Earlier in the week Mr Quango recounted his surprise at Miliband's ultimate failure to cross the line, given the long list of advantages he enjoyed. As Bill said, BE and I were less surprised - see this from 2013, for example; and by around February (2015) as you may have gathered, this dyed-in-the-wool partisan wicked-Tory had become really quite optimistic.
Partly this was because the hard painstaking slog in my local marginal was clearly beginning to pay off for the MP and his battalion of foot-sloggers. Much as one prefers wars of maneouvre over wars of attrition, the bold decisive stroke over the hard grind - sometimes only the long slog will do the trick. Hey diddle diddle, straight up the middle, as the US Marines are wont to say.
Partly it was what I could see of the Crosby-Osborne strategy at work, which was clearly achieving the modern goal of getting inside the other guys' decision-loop (the Northern Powerhouse initiative being a case in point).
But it was also built on a foundation of confidence that Miliband was a strategic loser - which goes beyond his splendidly 'un-Prime-Ministerial' demeanour (Kinnock syndrome) and his proclivity for periodic gaffes. I shall explain.
From his election as leader right up until election day, Mili was widely reported to exude a calm, other-worldy certainty of 2015 triumph. UK electoral history was always broadly against him, as everyone knew: the economy was more-or-less bound to recover over a five-year period; and few losing parties have ever turned things around in one cycle. And yet he was calm and certain.
This is crazy, lazy stuff, at once messianic and (whenever any modern politico-atheist reckons history is on his side) Marxist - and we know where he got that from. The practical outworking of this heartwarming optimistic fatalism in terms of his electoral thinking was the famous '35 per cent' strategy, on which Mr Google will furnish you a heap of references, many of them derisive, many of those from the Labour camp itself.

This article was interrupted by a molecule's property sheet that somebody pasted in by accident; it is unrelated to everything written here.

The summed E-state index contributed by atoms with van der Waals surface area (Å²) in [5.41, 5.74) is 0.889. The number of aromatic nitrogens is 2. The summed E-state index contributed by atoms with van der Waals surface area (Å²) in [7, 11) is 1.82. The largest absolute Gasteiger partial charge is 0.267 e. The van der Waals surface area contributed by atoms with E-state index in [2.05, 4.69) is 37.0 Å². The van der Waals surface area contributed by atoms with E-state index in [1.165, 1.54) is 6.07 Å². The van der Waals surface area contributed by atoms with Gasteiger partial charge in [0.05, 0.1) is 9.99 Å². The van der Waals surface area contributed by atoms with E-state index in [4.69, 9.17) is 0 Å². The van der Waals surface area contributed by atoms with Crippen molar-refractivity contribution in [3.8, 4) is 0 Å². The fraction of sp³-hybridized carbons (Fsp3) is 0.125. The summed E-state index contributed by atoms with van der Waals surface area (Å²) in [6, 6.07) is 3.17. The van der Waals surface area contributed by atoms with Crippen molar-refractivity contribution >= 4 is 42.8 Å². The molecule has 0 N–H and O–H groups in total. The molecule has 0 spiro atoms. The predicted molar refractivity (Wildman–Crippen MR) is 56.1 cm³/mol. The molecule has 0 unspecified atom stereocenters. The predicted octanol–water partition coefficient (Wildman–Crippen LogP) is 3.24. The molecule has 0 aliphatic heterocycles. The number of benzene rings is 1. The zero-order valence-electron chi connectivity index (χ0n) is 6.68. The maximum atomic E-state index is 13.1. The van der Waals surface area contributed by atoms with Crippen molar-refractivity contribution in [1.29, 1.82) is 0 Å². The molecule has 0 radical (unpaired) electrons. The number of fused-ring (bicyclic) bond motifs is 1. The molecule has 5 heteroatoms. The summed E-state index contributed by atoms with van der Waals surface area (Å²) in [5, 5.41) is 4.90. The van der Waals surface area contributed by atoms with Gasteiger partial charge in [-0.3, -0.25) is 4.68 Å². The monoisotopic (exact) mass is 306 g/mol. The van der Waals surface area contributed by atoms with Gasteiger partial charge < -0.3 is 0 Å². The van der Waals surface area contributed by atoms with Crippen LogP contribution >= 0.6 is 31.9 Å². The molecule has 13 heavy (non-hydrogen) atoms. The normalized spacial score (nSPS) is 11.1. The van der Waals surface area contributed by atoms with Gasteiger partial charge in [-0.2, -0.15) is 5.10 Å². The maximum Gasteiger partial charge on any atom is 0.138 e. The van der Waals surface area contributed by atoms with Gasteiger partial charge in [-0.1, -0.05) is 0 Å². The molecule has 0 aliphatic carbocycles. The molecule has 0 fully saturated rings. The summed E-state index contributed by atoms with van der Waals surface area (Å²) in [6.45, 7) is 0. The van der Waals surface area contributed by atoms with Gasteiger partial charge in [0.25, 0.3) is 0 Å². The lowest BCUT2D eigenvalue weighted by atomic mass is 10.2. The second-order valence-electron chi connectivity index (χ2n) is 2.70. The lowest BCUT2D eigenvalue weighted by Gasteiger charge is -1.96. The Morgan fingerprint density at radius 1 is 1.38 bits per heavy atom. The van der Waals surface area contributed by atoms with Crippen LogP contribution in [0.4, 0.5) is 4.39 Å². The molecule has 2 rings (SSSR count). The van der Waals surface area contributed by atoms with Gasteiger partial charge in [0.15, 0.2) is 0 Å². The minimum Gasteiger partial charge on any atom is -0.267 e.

Now of course it might indeed have been possible (just about) to get a Labour majority with 35% of the popular vote: so far, so good, but that's not the point. I tend to set these things in the military idiom, the relevant slogan being: if you want to hold a river, you must hold both banks. In any walk of life, if you want to stand still, you must advance. In Mili's case: if you want to scrape home with 35%, you must be targetting 40. If you target 35 (or, still worse, if you think 35 is yours for the taking), you will get ... the fruits of your laziness.
But this isn't just a matter of degree: targetting 40% doesn't just cost you 40/35 times as much campaign cash + effort over a 35% goal. It's not just laziness that a lame target engenders; nor is it just a matter of diminishing returns, although that's a factor too. In order to target 40% realistically, the policies you must run with will be utterly different to what you'll be satisfied with for a 35% campaign. For 40, you really need to push out beyond your true comfort zone. But Mili ... Mili was wedded to a very comfortable zone indeed, a zone of zen.
As the months passed I became ever more convinced - from both media reports and his public demeanour - that he was possessed of a belief in historical inevitability; and that this would fatally undermine his commitment to driving forward all the necessary hard thinking and hard work. But since there was nothing historically compelling about this particular belief*, and additionally because God helps those who help themselves (which was the Tories how were operating, at both local and strategic levels), I became increasingly sanguine about the whole affair.
* In truth, during the period May 2010 - May 2015 the only person entitled to believe in 'inevitable' was George Osborne, as regards the economy more-or-less righting itself in that timeframe.